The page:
Every business needs money to sustain and grow its operations. While taking out a bank loan is one option to secure the capital necessary for these purposes, another option is equity financing.
Essentially, equity financing involves issuing fresh shares to new or existing shareholders or investors for a certain amount of money that goes to the entity raising the fund.
Equity financing can come in during any phase of a business from inception to expansion and in many forms such as direct equity investment or through a public offer. The entity raising fund has to make a strong pitch on growth and profit to entice investors. Investors look for two kinds of return from their equity financing – dividend or growth or a combination of both. Let us look at these two in slight details.
Dividend: When a business makes profit it can decide to share a part of it with shareholders. This is done through many ways but mainly dividend. Hence, profit-making ability now or in future and ability to distribute it as dividend are key factors an equity financier takes into account when making investment.
Growth: When trying to attract equity financers, an entity also shows its ability to increase the value of shares, based on various factors such as revenue growth, profit etc. Equity investors look at the chances of their shares rising value in tandem with the growth of the firm. This is especially true for companies listed on exchanges or equity financing by angel investors or venture capital or private equity.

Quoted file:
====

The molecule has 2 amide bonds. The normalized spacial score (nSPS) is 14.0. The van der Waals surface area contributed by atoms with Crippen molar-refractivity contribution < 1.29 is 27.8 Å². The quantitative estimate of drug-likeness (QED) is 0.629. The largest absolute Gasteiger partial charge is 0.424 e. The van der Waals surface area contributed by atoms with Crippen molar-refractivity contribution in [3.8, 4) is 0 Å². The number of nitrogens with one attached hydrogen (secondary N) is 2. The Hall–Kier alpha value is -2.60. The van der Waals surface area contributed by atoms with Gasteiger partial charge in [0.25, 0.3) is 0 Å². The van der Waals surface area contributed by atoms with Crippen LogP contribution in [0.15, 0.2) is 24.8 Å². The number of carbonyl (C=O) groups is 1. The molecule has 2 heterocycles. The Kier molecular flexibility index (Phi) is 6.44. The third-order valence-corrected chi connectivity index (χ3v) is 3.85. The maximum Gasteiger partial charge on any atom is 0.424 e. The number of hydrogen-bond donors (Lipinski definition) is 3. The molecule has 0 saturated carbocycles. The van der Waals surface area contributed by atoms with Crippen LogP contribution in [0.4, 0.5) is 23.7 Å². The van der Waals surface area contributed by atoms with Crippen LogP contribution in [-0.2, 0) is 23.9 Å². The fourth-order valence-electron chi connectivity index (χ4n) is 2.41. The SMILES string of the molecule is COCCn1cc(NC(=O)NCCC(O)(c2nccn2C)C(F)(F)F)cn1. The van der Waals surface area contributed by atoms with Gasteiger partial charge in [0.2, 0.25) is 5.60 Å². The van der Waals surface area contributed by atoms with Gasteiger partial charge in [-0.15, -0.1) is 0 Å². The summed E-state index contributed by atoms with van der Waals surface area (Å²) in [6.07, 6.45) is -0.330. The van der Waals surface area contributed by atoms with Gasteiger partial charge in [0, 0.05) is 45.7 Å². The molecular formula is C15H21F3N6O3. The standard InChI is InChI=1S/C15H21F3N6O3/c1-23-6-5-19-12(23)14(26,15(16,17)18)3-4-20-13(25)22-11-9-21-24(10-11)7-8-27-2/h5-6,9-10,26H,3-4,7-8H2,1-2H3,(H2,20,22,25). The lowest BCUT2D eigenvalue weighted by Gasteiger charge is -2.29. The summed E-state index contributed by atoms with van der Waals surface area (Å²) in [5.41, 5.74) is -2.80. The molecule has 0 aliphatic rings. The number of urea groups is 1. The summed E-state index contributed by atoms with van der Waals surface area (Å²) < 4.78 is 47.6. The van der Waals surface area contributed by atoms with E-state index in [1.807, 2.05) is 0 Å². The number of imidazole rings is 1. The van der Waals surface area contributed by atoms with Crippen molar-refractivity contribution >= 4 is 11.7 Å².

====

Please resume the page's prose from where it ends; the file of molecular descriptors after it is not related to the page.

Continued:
Types or Major Sources of Equity Financing
Equity financing are categorised based on the nature of the investors, the phase at which the firm is raising fund or if the fund is being raised from at public exchange.
Let us look at some of these in detail:
Individual Investors – This works mostly in case of small ticker equity financing. Individual investors can be family, friends or others targeting growth potential of shares. Modern day professions who have made money from their other ventures and are now looking at other avenues to invest have also emerged as big individual investors. Such investors mostly don’t take part in running of the business.
Angel Investors – They mimic individual investors in terms of number, but angel investors also bring their expertise to the business apart from fund. They are mostly skilled individuals with already a proven track record in the field in which the investment is being made or in management etc. Angel investors put equity financing in firms that they expect will generate exponential growth over time and will also gain from their expertise.
Venture Capitalists – They usually bring bigger money and are made of a group of investors. Venture capitalists do equity financing of businesses they think will grow rapidly and lead to manifold rise in value of shares.
Private Equity - They bring even more money than venture capitalists and usually entry a firm at a slightly later stage than venture capitalists.
Initial Public Offerings – A firm may choose to tap stock exchanges to raise money through initial public offer or IPO. In this of initial public offer, a firm will invite public to invest money in its shares and then list the shares on stock exchanges.
Crowdfunding – Many platforms allow a person or firm to list their venture and allow anyone to invest in it. These are usually initial stage firms that have created a product or business which can attract general public to invest in them.
Equity Financing vs. Debt Financing
The most important difference between equity financing and debt financing is the transfer of shares or ownership and another is return of investment.